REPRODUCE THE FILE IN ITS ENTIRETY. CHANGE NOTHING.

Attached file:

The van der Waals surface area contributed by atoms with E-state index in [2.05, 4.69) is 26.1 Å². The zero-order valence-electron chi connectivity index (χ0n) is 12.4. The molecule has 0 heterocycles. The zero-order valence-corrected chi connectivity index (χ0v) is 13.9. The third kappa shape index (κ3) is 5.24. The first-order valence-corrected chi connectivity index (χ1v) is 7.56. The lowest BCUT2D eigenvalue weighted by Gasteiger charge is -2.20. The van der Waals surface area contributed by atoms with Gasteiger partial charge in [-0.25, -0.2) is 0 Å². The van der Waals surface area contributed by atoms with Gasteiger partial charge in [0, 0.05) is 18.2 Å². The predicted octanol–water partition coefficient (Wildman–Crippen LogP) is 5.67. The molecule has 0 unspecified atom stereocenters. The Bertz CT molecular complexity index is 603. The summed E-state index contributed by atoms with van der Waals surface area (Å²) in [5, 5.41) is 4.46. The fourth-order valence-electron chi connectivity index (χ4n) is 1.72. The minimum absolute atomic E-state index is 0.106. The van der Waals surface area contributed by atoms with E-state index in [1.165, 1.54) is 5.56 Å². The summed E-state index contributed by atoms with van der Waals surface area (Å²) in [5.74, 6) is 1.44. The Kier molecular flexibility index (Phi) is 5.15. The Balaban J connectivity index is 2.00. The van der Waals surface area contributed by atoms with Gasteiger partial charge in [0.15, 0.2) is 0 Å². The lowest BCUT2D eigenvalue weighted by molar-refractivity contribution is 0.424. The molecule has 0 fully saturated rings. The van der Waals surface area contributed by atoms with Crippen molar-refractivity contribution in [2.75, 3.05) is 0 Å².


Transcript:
The van der Waals surface area contributed by atoms with E-state index in [2.05, 4.69) is 26.1 Å². The zero-order valence-electron chi connectivity index (χ0n) is 12.4. The molecule has 0 heterocycles. The zero-order valence-corrected chi connectivity index (χ0v) is 13.9. The third kappa shape index (κ3) is 5.24. The first-order valence-corrected chi connectivity index (χ1v) is 7.56. The lowest BCUT2D eigenvalue weighted by Gasteiger charge is -2.20. The van der Waals surface area contributed by atoms with Gasteiger partial charge in [-0.25, -0.2) is 0 Å². The van der Waals surface area contributed by atoms with Gasteiger partial charge in [0, 0.05) is 18.2 Å². The predicted octanol–water partition coefficient (Wildman–Crippen LogP) is 5.67. The molecule has 0 unspecified atom stereocenters. The Bertz CT molecular complexity index is 603. The summed E-state index contributed by atoms with van der Waals surface area (Å²) in [5, 5.41) is 4.46. The fourth-order valence-electron chi connectivity index (χ4n) is 1.72. The minimum absolute atomic E-state index is 0.106. The van der Waals surface area contributed by atoms with E-state index in [1.165, 1.54) is 5.56 Å². The summed E-state index contributed by atoms with van der Waals surface area (Å²) in [5.74, 6) is 1.44. The Kier molecular flexibility index (Phi) is 5.15. The Balaban J connectivity index is 2.00. The van der Waals surface area contributed by atoms with Gasteiger partial charge in [0.15, 0.2) is 0 Å². The lowest BCUT2D eigenvalue weighted by molar-refractivity contribution is 0.424. The molecule has 0 fully saturated rings. The van der Waals surface area contributed by atoms with Crippen molar-refractivity contribution in [2.75, 3.05) is 0 Å².